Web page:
Hi, Gang. Craig with you again today. Honestly, there is a fudge in that title, because it depends upon what you call success. If you’re all about sales, volume, and bestseller lists I don’t have success.
I’m more motivated by delivering a good story that readers will enjoy. In that regard, I’ve been quite successful this year. As a small recap, I have a science fiction novel, a longer fantasy novel, and a noveloid length publication that is more designed for the short-read market. Oh, there is also one short story that was included in an anthology. This post isn’t about tooting my own horn, it’s to give you some leads on how I accomplished all that.
In the interest of full disclosure, most of the science fiction story was written in 2019, but I also published three books that year. I do all this and hold down a full-time job. You can, too.
The first trick is mindset. I enjoy writing like some folks enjoy other hobbies. It’s what I want to be doing in the first place, so I don’t look at it like work. We’re poor folks at the Boyack house, so long weekends at the trap range aren’t part of the mix. Writing is a relatively cheap hobby. A year long supply of clay pigeons and shotgun shells, not to mention the fees, will add up to more than my cover art and a jug of Help-Craig-Think.
Number two on the list is living documents. I’ve posted about these before, and my systems have evolved over time. They are less written texts today and more Pinterest or music playlists. More cutting edge stuff.
As an example, names are a source of struggle for most authors. I keep a list of interesting names I’ve discovered on my phone. I may never use one, or I may manipulate it into something else, but it’s a great way to avoid hours of hand wringing. Besides, it’s not that hard to change later, but I kind of get stymied when I reach a point like that. I’m not one of those who can write “placeholder” in my manuscript and move forward.
That’s one example. I have Pinterest boards for thugs, elderly characters, locations and settings, magical items, bladed weapons, guns, and much more. When I need something it’s easy to flip through and find what I need.
I’ve written about my storyboarding process here before. That’s the next tip on the list. I have seven boards ahead of me. Three of these are finished, and the others range from some I could start writing and fill in the gaps along the way to one with a pile of index cards that hasn’t developed a plot yet.
Don’t take any of this as the gospel according to Craig. You need a system that works for you. Maybe you have a stack of notebooks or something. I need peace and quiet to draft new material, and that’s hard to come by.
Filing away a Pinterest spaceship, or adding a creepy index card to a storyboard takes seconds. It’s the kind of thing I do while my wife is watching reality television. It doesn’t seem like much, but it grows over time. I even use the Notes app on my iPhone. In that case it’s mostly a word or random thought. I have single word notes for Garum, Theriac, and Orichalcum. I can’t seem to remember the words, but two years from now when I need them, I’ll know what they are and it’s a quick Google to flesh them out. (Knock yourselves out, Google them.)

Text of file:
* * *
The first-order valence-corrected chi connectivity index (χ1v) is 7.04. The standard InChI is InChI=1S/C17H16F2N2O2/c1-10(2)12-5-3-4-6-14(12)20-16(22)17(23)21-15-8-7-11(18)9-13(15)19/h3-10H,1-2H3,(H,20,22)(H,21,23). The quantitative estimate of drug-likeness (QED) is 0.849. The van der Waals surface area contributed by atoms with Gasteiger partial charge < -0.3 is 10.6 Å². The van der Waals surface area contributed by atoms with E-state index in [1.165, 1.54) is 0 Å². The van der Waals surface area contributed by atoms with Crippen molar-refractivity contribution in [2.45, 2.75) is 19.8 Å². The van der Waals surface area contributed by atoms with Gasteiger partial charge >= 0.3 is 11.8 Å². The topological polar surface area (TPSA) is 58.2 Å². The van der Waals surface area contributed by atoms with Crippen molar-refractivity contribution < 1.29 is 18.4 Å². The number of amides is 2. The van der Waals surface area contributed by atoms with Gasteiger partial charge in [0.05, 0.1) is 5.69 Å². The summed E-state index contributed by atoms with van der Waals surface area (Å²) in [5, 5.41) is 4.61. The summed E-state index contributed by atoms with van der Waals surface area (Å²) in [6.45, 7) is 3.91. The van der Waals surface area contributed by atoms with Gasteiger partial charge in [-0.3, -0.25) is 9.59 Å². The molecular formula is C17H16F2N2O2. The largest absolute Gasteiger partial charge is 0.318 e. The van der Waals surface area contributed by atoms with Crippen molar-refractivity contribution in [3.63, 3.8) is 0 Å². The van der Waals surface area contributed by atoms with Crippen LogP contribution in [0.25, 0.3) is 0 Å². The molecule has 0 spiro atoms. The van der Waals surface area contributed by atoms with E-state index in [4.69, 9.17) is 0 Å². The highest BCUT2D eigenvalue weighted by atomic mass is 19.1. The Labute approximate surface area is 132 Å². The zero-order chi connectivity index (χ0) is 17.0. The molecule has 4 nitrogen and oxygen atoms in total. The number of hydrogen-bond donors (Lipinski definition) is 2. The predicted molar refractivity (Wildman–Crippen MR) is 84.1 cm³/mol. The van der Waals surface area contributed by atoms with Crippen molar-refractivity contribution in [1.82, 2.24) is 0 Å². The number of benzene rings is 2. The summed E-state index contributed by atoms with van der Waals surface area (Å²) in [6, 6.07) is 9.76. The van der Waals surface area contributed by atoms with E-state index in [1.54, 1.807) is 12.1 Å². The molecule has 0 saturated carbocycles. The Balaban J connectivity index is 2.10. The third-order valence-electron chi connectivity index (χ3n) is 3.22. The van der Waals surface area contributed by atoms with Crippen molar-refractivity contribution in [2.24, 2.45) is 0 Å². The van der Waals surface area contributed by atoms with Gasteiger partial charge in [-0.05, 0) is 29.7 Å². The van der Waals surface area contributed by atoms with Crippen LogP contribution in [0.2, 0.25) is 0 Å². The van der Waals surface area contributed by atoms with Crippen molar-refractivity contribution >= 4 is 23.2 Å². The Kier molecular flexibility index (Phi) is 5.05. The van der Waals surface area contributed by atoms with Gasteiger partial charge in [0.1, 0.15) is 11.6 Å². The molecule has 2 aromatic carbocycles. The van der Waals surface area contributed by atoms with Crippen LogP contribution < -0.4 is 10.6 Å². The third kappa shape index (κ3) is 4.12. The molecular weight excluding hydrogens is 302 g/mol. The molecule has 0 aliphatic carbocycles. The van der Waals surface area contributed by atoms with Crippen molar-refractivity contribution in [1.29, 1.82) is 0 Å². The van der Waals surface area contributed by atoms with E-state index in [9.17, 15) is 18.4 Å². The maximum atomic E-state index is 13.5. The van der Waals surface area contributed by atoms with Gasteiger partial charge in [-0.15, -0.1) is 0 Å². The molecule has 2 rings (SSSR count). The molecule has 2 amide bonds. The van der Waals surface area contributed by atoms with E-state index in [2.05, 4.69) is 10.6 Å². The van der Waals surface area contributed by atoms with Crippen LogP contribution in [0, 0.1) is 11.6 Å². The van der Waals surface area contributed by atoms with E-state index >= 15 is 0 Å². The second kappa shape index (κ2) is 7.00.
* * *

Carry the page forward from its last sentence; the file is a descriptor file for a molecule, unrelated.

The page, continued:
These first tips all involve working ahead. Everyone has story ideas outside the project they’re working on. Why not make a few notes, or start a pin board for them. When you’re ready to tackle the story look how far ahead you’ll be.
My next trick is writing two stories at once. I never thought I could do it until I forced myself. We all hit that wall in our stories. I used to tap my head and fuss for weeks while I worked out the issues with my plot or character arc. What I found out was that nothing could speed up this process. Two weeks wasted with zero productivity. (And a dent in my head.)
Not today. Now I close one project and open the other one. It’s amazing how the original project seems to work itself out whether I dwell on it or not. What I have is two more weeks of productivity on the alternate story. There have been times when the alternate becomes a finished manuscript before the main one. Fine by me.
Finally, I have a great support group. My imagination and drive are pretty strong. Grammar and punctuation are works in progress. I have a group of people who give me feedback and help make my stories better than they ever could have been. The indie author community is full of great people. Find someone you can exchange chapters with. They might be great at your weak spots, while you might have some strengths they could benefit from. In the electronic age, we no longer have to be in the same room and could be on different continents.
I have at least two storyboards that need a romantic sub-plot. If any of you really know me, you might be snickering right now. My group is outstanding at these, and you can bet I’ll be paying attention to them.
To sum it all up, it takes a certain mindset. Be willing to work ahead. Sometimes those notes become a story. Start an outline or storyboard. Scoop up one of the names you have and charge forward. When you need a setting or special item, flip through your graphics. (You can look at mine, too, if you like.) When you hit that wall, take up an alternate project until the issue resolves itself. And find some like-minded friends.
I published just under a quarter-million words this year, and if I can do it, so can you. I haven’t worked on anything since early summer, either. I’ll probably start two new projects in November.